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“In recent years, Suffolk’s economic performance has been a lead indicator in predicting later nationwide trends. That is why it is essential that policymakers in Westminster and Whitehall sit up and take note about these significant falls in the county’s export activities. This doesn’t augur well for an economic recovery anytime soon.”

Paul Simon, Suffolk Chamber’s head of public affairs, was reflecting on the results from Suffolk Chamber of Commerce’s Quarterly Economic Survey (QES) for the period from April to June.

These have reversed most of the gains briefly recorded in the previous three months – with the outlook for manufacturers in the short-term looking especially concerning.

Most of the measures recorded by the QES fell in Suffolk, far more than for the eastern region as whole. This may reflect the county’s trading exposure to international markets, thanks to its strengths in ports and logistics and the impact of the recent strengthening of the pound.

Manufacturers reported a 48 percentage point fall in export sales (to a negative balance of -43%) and a 40 percentage point drop in export orders (-50%). Service companies experienced smaller, but still significant, declines against both measures with export sales (-21%) and exports (-26%) down 17 and 26 percentage points respectively. The Suffolk service sector’s export sales balances has now been in negative territory for 15 of the last 20 quarters, with the order measure recording only four positives across the previous 23 months.

Domestic sales and orders for both types of companies remain anaemic with zero or very small positive balances.

Manufacturers reported declines in most other key measures, including cash flow (down by two percentage points), investment in plant and machinery (down 19 percentage points), confidence in improving turnover (down 25 percentage points and confidence in improving profitability (down 11 percentage points).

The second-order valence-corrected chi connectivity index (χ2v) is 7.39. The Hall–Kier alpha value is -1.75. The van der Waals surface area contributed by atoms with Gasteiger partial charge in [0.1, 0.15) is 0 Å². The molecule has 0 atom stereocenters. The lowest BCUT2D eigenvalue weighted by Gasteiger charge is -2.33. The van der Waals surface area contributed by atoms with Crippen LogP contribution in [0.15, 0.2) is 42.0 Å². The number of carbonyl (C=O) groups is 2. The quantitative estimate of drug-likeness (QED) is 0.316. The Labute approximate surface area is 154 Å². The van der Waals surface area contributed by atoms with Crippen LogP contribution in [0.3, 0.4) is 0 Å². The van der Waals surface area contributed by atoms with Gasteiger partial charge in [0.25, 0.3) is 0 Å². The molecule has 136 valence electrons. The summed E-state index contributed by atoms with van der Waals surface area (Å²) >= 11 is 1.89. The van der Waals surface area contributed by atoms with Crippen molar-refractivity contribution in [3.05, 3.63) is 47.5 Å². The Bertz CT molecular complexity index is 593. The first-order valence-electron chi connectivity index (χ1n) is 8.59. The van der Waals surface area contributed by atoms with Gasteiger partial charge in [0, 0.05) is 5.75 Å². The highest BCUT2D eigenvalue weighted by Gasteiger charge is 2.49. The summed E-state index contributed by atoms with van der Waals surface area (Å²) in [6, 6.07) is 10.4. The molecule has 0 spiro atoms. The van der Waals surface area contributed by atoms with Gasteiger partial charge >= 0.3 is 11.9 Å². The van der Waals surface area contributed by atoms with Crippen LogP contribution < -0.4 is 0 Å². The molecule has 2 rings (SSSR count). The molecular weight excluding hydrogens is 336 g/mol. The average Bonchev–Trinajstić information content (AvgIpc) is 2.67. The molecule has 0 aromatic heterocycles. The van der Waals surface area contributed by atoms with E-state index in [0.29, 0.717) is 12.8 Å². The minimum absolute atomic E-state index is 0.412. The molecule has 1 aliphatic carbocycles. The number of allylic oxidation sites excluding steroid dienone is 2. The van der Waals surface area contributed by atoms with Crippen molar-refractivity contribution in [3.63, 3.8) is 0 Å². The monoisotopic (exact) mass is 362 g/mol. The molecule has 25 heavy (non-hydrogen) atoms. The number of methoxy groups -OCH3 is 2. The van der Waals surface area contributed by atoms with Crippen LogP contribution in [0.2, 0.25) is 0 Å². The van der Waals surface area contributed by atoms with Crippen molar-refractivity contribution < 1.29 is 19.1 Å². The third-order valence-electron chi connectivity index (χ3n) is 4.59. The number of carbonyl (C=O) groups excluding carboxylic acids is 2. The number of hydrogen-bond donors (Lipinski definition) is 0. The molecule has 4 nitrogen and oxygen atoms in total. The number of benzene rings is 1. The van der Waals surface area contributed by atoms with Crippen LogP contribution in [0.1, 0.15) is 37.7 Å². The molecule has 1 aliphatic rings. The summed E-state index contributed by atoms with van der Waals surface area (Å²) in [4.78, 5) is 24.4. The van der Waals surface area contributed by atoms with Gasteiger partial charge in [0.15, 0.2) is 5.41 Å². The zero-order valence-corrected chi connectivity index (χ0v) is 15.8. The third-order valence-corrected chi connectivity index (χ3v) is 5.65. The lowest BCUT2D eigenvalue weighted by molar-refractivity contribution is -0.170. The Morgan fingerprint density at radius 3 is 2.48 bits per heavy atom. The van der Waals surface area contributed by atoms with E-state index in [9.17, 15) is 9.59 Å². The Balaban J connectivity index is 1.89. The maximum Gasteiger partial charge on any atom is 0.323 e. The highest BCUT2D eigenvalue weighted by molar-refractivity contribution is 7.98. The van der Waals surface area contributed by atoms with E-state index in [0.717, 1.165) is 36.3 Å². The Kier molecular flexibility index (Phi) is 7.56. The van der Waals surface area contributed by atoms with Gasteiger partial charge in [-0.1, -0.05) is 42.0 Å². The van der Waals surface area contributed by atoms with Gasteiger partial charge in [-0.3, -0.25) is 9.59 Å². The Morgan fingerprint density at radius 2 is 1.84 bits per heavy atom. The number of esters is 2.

“It does now appear that the small recoveries recorded at the start of the year were a blip. This latest data confirms the longer-term trend of declining activity and sentiment experienced since the brief post COVID19 pandemic recovery” added Paul Simon

There was one piece of comparative good news in that worries about rising prices have fallen and are now at their lowest for over a year. However, at 75% inflation remains the biggest issue facing Suffolk businesses, followed by interest rates (53%) and taxation (33%).

Comments from Suffolk Chamber members include:

  • “The economy has flatlined. There is only negative movement”

  • “Profit margins looking much lower for this financial year. It is a worrying trend”

  • “We seem to be walking into a recession despite what the media say – trade is very sluggish and patchy”

However, in the longer-term, Suffolk Chamber remains optimistic about the outlook for the business community.

Toby Warren, senior policy officer, explained that: Suffolk remains in a better position than most to withstand future shocks and take swift advantage of new opportunities. Suffolk Chamber, through its suite of services and lobbying activities, remains well-positioned to make the best contribution possible to help deliver sustainable and enduring prosperity for us all.”

View the latest analysis with Paul Simon, Head of Public Affairs and Toby Warren, Senior Policy Adviser at Suffolk Chamber of Commerce, as they reflect on the results from the Q2 Quarterly Economic Survey (QES) conducted between April and June.

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Suffolk Chamber

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